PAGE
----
During the 2012 June draft, as it came to a close, the one thing that kept daunting me was Did we chose the right center?? I know the player we took was considered as good a two way foward as any in the draft, but when Buffalo chose Grigorenko, I can only hope that we got the better of the two fowards. Yesterdays showing by Grigs, Four Points, is now making alot of Habs fans wondering..

So Grigo gets four points in a blowout regular season game against Chicoutimi and not even getting a star and we have to start doubting our draft selection. Did you see him in the four games in the Can-Russia series? He had Yakupov on his wing and, aside from a couple of good moments, did nothing in the series, was totally invisible and played at a pedestrian pace. Russia's second line did most of the damage offensively for Russia in the series. While I did expect more from Yakupov, he did display some great speed and hands. While I am not saying that Grigo will be bust or anything like that, watching him in the series convinced me even more that taking him with a high pick would represent enormous risk and clearly TT saw that. In fact, if Gally had been taken by Edmonton or Colombus, from what RDS reported, it would've been Terovinen for the Habs. But it seems that Grigo talk just would not go away any time soon.

Grigorenko will probably have an incredible season.

1. He was challenging for the #1 overall the whole season to drop to #13. He's probably mad and wants to prove people wrong

2. Québec will be the best offensive team this season. Stacked forwards and Roy preaches an offensive oriented team.

3. The difference between Gally and Grigo is that Grigorenko is an ace on the PP. Was like that all season long last year. Out of the 9 goals scored, I would not be surprised if there was 4+ goals on the PP.

Different players, different qualities. Gally will be good for a strong 5vs5 play where Grigo will probably get a ******** of points on the PP. I prefer a good 5 vs 5 team but we all saw last year how a bad PP sank our ship.

Edit: I was a huge Grigorenko supporter, and I still think he will do some great things. But, contrary to the general consensus, I think Gally has a higher potential of superstar status because of his explosive/drive to the net game. Grigorenko's game require space to be efficient and PP will provide that. But everyone knows how little room there is with 5 vs 5 hockey in the NHL.

Edit2: Where are the russian haters that said Grigorenko would bolt to the KHL for money as soon as possible? NHL lockout and still playing in the CHL.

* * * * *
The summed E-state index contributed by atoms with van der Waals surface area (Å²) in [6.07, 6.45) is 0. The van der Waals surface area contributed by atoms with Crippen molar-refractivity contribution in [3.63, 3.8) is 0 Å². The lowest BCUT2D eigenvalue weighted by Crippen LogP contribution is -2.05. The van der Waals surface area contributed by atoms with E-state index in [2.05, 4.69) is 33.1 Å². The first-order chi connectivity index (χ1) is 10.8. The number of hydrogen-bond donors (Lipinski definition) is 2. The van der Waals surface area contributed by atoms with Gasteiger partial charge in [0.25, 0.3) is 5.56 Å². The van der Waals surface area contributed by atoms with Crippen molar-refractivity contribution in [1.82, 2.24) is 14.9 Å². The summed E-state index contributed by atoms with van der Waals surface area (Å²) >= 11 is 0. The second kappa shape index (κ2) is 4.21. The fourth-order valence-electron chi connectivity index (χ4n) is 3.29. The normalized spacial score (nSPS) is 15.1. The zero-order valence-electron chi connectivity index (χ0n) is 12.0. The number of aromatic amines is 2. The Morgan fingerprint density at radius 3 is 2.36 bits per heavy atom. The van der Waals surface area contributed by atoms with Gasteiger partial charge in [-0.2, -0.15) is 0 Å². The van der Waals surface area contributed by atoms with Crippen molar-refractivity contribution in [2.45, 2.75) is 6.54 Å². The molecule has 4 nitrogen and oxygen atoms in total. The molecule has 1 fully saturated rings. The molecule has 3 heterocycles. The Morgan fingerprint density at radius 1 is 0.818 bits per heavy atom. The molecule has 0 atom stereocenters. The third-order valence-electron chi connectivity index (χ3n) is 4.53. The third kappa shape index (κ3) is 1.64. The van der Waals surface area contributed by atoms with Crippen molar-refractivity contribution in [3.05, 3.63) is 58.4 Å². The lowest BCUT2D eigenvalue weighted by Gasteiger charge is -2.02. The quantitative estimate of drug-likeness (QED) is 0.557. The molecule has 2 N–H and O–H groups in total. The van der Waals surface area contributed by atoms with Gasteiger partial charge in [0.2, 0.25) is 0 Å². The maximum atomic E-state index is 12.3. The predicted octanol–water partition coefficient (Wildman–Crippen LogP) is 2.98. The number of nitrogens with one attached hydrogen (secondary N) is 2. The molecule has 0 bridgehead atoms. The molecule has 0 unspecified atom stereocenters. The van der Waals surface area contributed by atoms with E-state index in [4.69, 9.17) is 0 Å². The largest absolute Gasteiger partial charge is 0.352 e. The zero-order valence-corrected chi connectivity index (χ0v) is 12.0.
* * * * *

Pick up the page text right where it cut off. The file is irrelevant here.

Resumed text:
During the 2012 June draft, as it came to a close, the one thing that kept daunting me was Did we chose the right center?? I know the player we took was considered as good a two way foward as any in the draft, but when Buffalo chose Grigorenko, I can only hope that we got the better of the two fowards. Yesterdays showing by Grigs, Four Points, is now making alot of Habs fans wondering..

I would actually pay the $179.99 as it works out to only $25 a month which is not that bad considering tickets are $20 a game.. but the fact that you can`t do monthly billing makes me not want too

We should not forget too that Grigorenko plays in a much better team than Galchenyuk this season.

Exactly, Grigo is much better surrounded than Gally, so his pts total should be higher but thats really not a concern to me.. Also, we have to lower our expectations about Gally at the begin of the season..

Grigorenko can get 200 pts in the Q and it won't change his status as a pro prospect in my view. He'll be 2a/1b center who is frustratingly ineffective in big games.

I'd be shocked if Galchenyuk scored 100 points this year.

- He will miss games due to the WJC.
- Yakupov is gone.

90-95 points is more realistic.

95 points is realistic and 100 is shocking?

Here's some statistics 101:

You indirectly listed 92.5 points as the mean most likely outcome for Galchenyuk.

The statistical noise on this kind of number? square root of 92.5, or 9.6 points.

Thus, based on your own assessment, Galchenyuk has a 1 in 6 chance of scoring more than 102 points, and a similar 1 in 6 chance of scoring less than 83 points.

You indirectly listed 92.5 points as the mean most likely outcome for Galchenyuk.

The statistical noise on this kind of number? square root of 92.5, or 9.6 points.

Thus, based on your own assessment, Galchenyuk has a 1 in 6 chance of scoring more than 102 points, and a similar 1 in 6 chance of scoring less than 83 points.

In reality, statistical noise is even higher.

i did my stats 221, in economics, thought it's been a while, i have hard time to remember what you are talking about. Seems a bit too simple to be true.

By statistical noise, do you mean the standard deviation? that would be square root of the variance, and don't see how u calculated the variance here. As to the mean, it has not much to do with the variance if i remember correctly.